These concepts allowed us to identify 3 ‘free’ voices in polyphony, an authentic, a creative and a responsible voice, which are expressed as 3 different qualities of thinking, speech and actions. The quality of the authentic voice can be described as raw, partially unformed, spontaneous, passionate and unpredictable. This voice represents, as it were, the first sprouting of a free movement as it is brought into the world. The quality of the creative voice can be considered as a manifestation of the ‘unpredictable new’ that is brought into the world; it involves new, disparate connections between ideas, events, actions and/or objects through associative thinking and evocative expression. The quality of the responsible voice is seen as a manifestation of unicity, as being responsive to the appeal of the other, and is characterized by an interest in, a care for, and a relationship with the other.

In the lab, art and philosophy for children have specific qualities that, when combined in an interdisciplinary process, appear to give much room to the manifestation and expression of polyphony. In broad strokes this can be attributed to art’s ambiguous nature and to the inherent multi-perspectivity of children’s philosophy. 

Furthermore, in both activities we find a heightened perception, imagination and a tilted perspective that involves a play with a certain disorientation, ‘disunderstanding’ and conflicting perspectives, such that awareness of one’s position in the world can change and thus remain dynamic, and different ways of relating to others and to otherness are possible. 

Relevance for the pedagogy of imaginative dialogue

The focus in the PIMDI project is on how arts education can contribute to living together in plurality, with a specific interest in how the act of valuing relates to ‘being in difference’. The aforementioned translation of plurality into the more sensorial notion of polyphony is interesting for the PIMDI project as it makes the theme of plurality more experienceable, thus giving way to an imaginative exploration of difference through the arts. 

In the project, polyphony was present in imaginative dialogues and during creative processes, evoking a multitude of perspectives, as well as sometimes disorientation or conflicting positions. The choir of voices, “all valid and of value”(Bakhtin, 1984) gave way to the emergence of the notion of paradox in the sense of a simultaneous presence of two or more contradictory voices, perspectives, opinions or ways of learning, inviting us to reflect on acts of valuing while ‘being in difference’. This made us experiment with a reflective tool during the creative process, a tool that could represent the notion of paradox (of being in difference, of politics, of education). It had to be multi-faceted, giving way to the appearance of simultaneous voices and contradictions and became a diamond-shaped reflective tool.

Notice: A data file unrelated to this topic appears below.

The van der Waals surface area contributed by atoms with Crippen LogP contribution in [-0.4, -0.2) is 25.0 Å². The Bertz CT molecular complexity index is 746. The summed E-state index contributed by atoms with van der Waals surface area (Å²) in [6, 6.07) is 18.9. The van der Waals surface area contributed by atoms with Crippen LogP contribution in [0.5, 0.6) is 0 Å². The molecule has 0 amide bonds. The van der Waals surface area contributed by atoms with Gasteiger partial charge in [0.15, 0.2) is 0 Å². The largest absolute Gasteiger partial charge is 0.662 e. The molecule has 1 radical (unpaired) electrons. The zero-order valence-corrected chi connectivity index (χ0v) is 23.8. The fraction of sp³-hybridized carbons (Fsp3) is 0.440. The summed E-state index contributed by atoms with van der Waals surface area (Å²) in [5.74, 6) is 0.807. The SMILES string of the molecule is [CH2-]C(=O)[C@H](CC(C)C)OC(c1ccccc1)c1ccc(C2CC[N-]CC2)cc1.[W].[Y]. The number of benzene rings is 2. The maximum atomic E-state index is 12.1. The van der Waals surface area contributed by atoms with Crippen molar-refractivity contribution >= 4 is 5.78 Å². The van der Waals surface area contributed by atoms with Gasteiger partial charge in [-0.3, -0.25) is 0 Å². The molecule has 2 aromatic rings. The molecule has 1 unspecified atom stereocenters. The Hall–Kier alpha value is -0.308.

A student’s interpretation of the Diamond-shaped reflective tool at the PIMDI intensive week in Kristiansand, Norway, April 2022


Arendt, H. (1998 [1958]). The Human Condition (2nd ed.). University of Chicago Press.

Bakhtin, M. (1984). Problems of Dostoevsky’s Poetics. University of Minnesota Press.

Beekman, N. (2021). Ruimte voor polyfonie: een actieonderzoek naar de betekenis van een kunst- & filosofielab voor de vrije handeling in het onderwijs. [Thesis fully internal (DIV), University of Groningen]. University of Groningen.

Biesta, G.J.J. (2013). The Beautiful Risk of Education. Paradigm Publishers.

Biesta, G.J.J. (2017). The Rediscovery of Teaching. Routledge.

Biesta, G.J.J. (2018). Tijd voor pedagogiek. Over de pedagogische paragraaf in onderwijs, opleiding en vorming. Oratie. Uitgeverij Net aan Zet.

Hermans, H., & Hermans-Konopka, A. (2010). Dialogical Self Theory. Positioning and Counter-Positioning in a Globalizing Society. Cambridge University Press.